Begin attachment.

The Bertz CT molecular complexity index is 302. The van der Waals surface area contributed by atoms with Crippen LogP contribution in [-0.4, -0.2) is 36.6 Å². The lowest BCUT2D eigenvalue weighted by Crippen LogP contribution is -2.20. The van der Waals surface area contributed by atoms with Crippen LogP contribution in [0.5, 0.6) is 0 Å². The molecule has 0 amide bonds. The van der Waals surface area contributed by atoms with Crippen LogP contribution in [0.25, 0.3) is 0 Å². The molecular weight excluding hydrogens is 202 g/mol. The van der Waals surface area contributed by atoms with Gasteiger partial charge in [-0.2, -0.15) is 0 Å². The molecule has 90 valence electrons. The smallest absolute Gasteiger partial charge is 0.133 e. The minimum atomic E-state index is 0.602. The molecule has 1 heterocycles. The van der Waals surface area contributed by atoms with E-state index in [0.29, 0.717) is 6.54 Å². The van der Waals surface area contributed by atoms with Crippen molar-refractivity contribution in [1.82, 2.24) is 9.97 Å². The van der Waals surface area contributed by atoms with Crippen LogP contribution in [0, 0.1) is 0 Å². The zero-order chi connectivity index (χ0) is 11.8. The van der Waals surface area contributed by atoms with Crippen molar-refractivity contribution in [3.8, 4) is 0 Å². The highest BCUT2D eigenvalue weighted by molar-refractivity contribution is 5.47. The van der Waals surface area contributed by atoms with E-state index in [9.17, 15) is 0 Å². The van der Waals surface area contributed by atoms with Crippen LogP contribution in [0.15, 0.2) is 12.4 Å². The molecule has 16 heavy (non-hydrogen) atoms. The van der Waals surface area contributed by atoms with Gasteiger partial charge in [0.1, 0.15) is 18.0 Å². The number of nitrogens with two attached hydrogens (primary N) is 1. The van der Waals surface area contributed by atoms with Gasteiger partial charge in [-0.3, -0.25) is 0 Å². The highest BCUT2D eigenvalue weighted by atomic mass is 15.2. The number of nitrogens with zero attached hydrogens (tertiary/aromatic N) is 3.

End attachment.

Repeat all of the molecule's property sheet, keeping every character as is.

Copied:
The Bertz CT molecular complexity index is 302. The van der Waals surface area contributed by atoms with Crippen LogP contribution in [-0.4, -0.2) is 36.6 Å². The lowest BCUT2D eigenvalue weighted by Crippen LogP contribution is -2.20. The van der Waals surface area contributed by atoms with Crippen LogP contribution in [0.5, 0.6) is 0 Å². The molecule has 0 amide bonds. The van der Waals surface area contributed by atoms with Crippen LogP contribution in [0.25, 0.3) is 0 Å². The molecular weight excluding hydrogens is 202 g/mol. The van der Waals surface area contributed by atoms with Gasteiger partial charge in [-0.2, -0.15) is 0 Å². The molecule has 90 valence electrons. The smallest absolute Gasteiger partial charge is 0.133 e. The minimum atomic E-state index is 0.602. The molecule has 1 heterocycles. The van der Waals surface area contributed by atoms with E-state index in [0.29, 0.717) is 6.54 Å². The van der Waals surface area contributed by atoms with Crippen molar-refractivity contribution in [1.82, 2.24) is 9.97 Å². The van der Waals surface area contributed by atoms with Crippen LogP contribution in [0, 0.1) is 0 Å². The zero-order chi connectivity index (χ0) is 11.8. The van der Waals surface area contributed by atoms with Crippen molar-refractivity contribution in [3.8, 4) is 0 Å². The highest BCUT2D eigenvalue weighted by molar-refractivity contribution is 5.47. The van der Waals surface area contributed by atoms with E-state index in [9.17, 15) is 0 Å². The van der Waals surface area contributed by atoms with Crippen LogP contribution in [0.15, 0.2) is 12.4 Å². The molecule has 16 heavy (non-hydrogen) atoms. The van der Waals surface area contributed by atoms with Gasteiger partial charge in [0.1, 0.15) is 18.0 Å². The number of nitrogens with two attached hydrogens (primary N) is 1. The van der Waals surface area contributed by atoms with Gasteiger partial charge in [-0.3, -0.25) is 0 Å². The highest BCUT2D eigenvalue weighted by atomic mass is 15.2. The number of nitrogens with zero attached hydrogens (tertiary/aromatic N) is 3.